There are a lot of misconceptions about ferrets. Among them, a lot of people think ferrets are wild animals. I’ve had more than one person ask me what wild ferrets are like, where they come from, when people first started putting them in cages, etc.
But, it’s very easy to write about wild ferret facts, because – well – there aren’t any.
There is, simply put, no such thing as a wild ferret.
Ferrets have always been domesticated
Dogs are the domesticated version of the canine type of animal. While you will sometimes hear about “wild dogs,” these are dogs that have returned to the wild. Sometimes, they returned to the wild a few generations ago. But still, the dog’s natural state, as a species, is as a domesticated animal.
The same goes for cattle/cows. Cows are the domesticated version of a certain type of animal. Basically, before cows were domesticated, they were a different species. That different species was the same type of animal as a cow, just like dogs are the same type of animal as wild wolves. But again, they’re technically different species.
Before ferrets were domesticated, they were polecats. Probably the lighter colored Steppe Polecats. Centuries later, their domesticated descendants, the ferrets, were introduced to the British Aisles, where they bred with the dark European Polecats. The result were ferrets with the coloring we recognize today.
For more facts about the origin of the ferret, check out this post.
Polecats and ferrets look almost identical, but they are different species. One is wild, one is domesticated.
Ferrets, as the domesticated species, have very little left in the way of survival instinct. I’m often amazed that my ferrets haven’t accidentally killed themselves within the confines of my apartment. They could not survive on their own for very long. Back when ferrets were used for hunting, they at least knew how to feed themselves in the wild. Today’s domesticated house-pet ferret wouldn’t have a chance out there.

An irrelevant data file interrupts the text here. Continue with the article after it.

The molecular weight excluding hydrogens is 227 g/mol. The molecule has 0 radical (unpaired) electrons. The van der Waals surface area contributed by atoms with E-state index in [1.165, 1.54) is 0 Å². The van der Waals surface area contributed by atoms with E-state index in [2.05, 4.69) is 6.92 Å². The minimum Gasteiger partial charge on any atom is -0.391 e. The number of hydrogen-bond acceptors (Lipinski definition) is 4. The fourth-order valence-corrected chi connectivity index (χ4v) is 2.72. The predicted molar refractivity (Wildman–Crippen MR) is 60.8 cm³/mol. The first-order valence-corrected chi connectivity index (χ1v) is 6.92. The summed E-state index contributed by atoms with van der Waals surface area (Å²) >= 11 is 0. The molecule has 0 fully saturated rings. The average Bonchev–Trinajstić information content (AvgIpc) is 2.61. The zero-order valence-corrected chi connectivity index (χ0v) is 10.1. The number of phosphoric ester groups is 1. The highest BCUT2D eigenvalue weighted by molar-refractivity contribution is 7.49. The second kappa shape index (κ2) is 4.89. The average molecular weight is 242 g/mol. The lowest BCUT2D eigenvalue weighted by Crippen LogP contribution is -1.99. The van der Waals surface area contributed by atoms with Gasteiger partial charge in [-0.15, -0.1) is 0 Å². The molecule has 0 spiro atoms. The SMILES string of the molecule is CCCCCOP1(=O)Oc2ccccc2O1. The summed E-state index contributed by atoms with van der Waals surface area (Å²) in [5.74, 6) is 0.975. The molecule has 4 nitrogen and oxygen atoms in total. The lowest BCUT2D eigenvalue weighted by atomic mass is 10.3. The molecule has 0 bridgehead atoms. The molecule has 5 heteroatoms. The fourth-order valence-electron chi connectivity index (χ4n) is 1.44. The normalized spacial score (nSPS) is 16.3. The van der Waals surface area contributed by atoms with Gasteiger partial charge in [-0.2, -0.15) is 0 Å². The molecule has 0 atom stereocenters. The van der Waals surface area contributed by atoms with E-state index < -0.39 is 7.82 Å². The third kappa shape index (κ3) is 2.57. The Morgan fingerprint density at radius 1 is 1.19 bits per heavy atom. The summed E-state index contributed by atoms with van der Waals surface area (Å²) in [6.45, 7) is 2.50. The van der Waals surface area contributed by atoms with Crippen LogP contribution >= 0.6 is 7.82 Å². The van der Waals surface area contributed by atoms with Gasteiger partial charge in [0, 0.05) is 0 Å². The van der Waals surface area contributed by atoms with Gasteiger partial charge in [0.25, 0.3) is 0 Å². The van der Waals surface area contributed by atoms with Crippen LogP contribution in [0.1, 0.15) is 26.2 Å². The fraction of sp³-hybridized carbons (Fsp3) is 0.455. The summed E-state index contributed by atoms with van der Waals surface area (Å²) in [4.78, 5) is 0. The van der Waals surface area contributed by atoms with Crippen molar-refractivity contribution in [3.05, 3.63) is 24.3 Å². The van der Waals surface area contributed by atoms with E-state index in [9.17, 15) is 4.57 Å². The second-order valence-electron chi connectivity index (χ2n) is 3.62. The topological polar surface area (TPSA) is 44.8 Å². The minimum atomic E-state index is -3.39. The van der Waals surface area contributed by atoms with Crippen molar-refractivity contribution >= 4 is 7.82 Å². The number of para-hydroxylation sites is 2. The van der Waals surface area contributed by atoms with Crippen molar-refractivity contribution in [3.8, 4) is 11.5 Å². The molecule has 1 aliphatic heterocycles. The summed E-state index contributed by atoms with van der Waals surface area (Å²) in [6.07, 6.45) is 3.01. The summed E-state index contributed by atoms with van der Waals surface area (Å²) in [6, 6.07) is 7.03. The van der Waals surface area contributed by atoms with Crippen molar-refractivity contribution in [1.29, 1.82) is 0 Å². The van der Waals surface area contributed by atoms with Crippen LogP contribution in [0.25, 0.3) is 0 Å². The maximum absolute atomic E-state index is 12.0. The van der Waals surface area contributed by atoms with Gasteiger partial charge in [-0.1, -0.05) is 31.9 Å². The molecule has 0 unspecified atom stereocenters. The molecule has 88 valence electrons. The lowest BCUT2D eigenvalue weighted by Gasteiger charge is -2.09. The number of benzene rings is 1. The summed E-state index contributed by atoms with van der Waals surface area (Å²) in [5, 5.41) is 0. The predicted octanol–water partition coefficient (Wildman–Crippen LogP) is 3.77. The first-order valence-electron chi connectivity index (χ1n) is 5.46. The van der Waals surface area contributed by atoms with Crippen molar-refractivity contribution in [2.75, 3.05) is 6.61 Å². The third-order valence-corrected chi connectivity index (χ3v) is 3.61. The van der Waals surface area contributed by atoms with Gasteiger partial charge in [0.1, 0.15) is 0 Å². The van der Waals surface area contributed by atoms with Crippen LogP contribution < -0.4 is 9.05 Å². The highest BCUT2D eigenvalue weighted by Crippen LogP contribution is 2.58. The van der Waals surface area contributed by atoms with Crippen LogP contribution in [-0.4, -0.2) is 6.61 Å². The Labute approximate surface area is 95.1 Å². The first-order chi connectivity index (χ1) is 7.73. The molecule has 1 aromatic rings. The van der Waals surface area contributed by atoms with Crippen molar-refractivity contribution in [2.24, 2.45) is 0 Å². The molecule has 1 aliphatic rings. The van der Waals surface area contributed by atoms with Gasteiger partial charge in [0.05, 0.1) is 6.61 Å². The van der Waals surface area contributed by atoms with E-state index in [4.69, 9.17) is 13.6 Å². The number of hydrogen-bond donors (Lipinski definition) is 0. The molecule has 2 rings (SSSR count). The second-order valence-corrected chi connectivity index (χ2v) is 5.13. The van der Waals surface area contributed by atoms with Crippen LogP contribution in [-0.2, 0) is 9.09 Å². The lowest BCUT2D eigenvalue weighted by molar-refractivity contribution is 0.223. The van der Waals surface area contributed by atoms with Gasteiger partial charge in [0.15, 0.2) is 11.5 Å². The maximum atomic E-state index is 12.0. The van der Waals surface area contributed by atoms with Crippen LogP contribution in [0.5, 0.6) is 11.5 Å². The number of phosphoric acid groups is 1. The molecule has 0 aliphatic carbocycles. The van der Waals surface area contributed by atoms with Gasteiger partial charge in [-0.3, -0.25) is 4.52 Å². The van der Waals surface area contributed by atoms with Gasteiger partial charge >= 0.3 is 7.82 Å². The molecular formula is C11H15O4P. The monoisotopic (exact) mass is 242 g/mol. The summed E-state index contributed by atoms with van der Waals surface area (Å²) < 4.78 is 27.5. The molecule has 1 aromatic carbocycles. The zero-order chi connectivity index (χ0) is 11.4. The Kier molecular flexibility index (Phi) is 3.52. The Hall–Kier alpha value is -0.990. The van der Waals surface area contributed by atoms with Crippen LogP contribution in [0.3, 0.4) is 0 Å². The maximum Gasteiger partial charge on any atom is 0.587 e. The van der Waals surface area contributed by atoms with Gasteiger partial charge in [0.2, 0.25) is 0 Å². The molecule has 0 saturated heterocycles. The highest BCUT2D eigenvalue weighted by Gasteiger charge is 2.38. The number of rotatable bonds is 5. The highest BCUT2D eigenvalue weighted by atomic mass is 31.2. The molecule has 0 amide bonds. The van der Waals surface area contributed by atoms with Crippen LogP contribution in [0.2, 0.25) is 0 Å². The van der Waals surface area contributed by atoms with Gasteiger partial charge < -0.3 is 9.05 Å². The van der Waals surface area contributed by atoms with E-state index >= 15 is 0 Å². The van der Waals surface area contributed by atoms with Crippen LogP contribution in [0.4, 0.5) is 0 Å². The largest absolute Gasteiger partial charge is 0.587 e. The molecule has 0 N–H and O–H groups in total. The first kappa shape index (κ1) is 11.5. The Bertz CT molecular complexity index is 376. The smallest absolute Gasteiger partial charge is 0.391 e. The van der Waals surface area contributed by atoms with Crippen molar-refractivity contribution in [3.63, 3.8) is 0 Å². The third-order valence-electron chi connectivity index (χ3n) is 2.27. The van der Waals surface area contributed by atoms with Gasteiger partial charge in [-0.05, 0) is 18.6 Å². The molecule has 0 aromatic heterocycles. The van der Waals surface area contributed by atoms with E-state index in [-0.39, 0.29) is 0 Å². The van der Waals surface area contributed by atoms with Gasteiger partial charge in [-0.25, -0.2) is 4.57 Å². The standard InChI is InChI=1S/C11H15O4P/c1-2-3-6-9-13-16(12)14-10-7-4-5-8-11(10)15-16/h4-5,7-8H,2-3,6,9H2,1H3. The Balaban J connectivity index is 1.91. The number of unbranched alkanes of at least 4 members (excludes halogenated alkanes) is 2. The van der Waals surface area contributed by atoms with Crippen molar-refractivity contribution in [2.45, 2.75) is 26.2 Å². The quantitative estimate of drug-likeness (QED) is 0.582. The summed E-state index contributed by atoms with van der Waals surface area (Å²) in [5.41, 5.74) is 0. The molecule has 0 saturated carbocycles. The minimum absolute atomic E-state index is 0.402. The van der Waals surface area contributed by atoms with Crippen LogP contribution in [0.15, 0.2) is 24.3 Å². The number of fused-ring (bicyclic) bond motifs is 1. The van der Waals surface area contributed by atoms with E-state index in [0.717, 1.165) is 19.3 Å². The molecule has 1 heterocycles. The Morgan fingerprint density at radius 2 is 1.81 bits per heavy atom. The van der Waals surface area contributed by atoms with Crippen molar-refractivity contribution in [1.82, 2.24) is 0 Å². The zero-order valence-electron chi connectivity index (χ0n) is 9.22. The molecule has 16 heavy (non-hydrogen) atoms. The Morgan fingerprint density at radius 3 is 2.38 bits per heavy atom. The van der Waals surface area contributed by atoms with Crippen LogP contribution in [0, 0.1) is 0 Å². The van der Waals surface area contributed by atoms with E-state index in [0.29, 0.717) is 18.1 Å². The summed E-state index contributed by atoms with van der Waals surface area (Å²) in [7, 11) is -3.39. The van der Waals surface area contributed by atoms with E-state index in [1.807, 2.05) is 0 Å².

Lessened survival instinct is characteristic of a domesticated species. Such animals are literally bred to be codependent. But humans also depend on our domesticated animals. We get milk and meet from cattle, transportation from horses, wool from sheep, pest control from cats, and a hunting partner from dogs and from ferrets. That’s why we domesticated these animals, after all, because they were useful to us.
Along the way, we discovered another use for domesticated animals: Companionship. So even in this day and age, when we no longer need dogs for hunting and cats to chase vermin away from our homes, we still keep them around. The codependence of their domesticated nature, combined with their natural intelligence, created creatures ideal for human companionship. For the same reason, we still keep ferrets around, too.
The Black-footed ferret
Some people get confused because of this wild animal called the black-footed ferret. Simply put, a black-footed ferret is not the same animal as the domesticated ferret.
The black-footed ferret is also called the American polecat, but it’s not really a polecat, either. Various features in its body shape, skeleton, etc., make it more closely related to a weasel. Of course, weasels are closely related to polecats, and to ferrets. But they’re different animals.
Even if the black-footed ferret were a type of polecat, it comes from the wrong part of the world. The ferret’s polecat ancestors came from around the Mediterranean Sea, and much later, mixed with polecats native to Europe. Only then was the ferret introduced to the American continent. The black-footed ferret is native to North America.
In short, the ferrets we take into our homes as pets are not domesticated black-foot ferrets. They’re an entirely different species, domesticated from its beginning, and native to Europe, not America.
Nothing wild here
Ferrets are not wild animals. They’ve been domesticated for thousands of years, and have very little wild left in their nature. Because of this, they are perfectly suited to be your indoor friend and companion and have little or no desire to roam to woods in freedom.
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